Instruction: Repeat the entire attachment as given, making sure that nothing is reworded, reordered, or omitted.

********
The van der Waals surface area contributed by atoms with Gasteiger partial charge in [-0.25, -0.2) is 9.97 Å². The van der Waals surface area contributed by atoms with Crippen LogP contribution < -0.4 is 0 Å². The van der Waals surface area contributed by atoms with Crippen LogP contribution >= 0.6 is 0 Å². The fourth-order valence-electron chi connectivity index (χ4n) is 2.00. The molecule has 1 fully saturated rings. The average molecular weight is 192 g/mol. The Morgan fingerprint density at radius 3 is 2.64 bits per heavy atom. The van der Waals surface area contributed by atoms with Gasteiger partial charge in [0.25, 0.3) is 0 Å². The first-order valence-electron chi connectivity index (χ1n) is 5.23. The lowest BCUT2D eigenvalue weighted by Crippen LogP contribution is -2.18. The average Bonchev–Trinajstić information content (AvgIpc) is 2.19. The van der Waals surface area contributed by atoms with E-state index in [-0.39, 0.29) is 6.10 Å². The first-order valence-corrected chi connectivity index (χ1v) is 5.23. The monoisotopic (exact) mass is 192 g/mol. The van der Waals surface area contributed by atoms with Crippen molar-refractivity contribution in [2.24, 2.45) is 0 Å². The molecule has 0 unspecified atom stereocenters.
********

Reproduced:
The van der Waals surface area contributed by atoms with Gasteiger partial charge in [-0.25, -0.2) is 9.97 Å². The van der Waals surface area contributed by atoms with Crippen LogP contribution < -0.4 is 0 Å². The van der Waals surface area contributed by atoms with Crippen LogP contribution >= 0.6 is 0 Å². The fourth-order valence-electron chi connectivity index (χ4n) is 2.00. The molecule has 1 fully saturated rings. The average molecular weight is 192 g/mol. The Morgan fingerprint density at radius 3 is 2.64 bits per heavy atom. The van der Waals surface area contributed by atoms with Gasteiger partial charge in [0.25, 0.3) is 0 Å². The first-order valence-electron chi connectivity index (χ1n) is 5.23. The lowest BCUT2D eigenvalue weighted by Crippen LogP contribution is -2.18. The average Bonchev–Trinajstić information content (AvgIpc) is 2.19. The van der Waals surface area contributed by atoms with E-state index in [-0.39, 0.29) is 6.10 Å². The first-order valence-corrected chi connectivity index (χ1v) is 5.23. The monoisotopic (exact) mass is 192 g/mol. The van der Waals surface area contributed by atoms with Crippen molar-refractivity contribution in [2.24, 2.45) is 0 Å². The molecule has 0 unspecified atom stereocenters.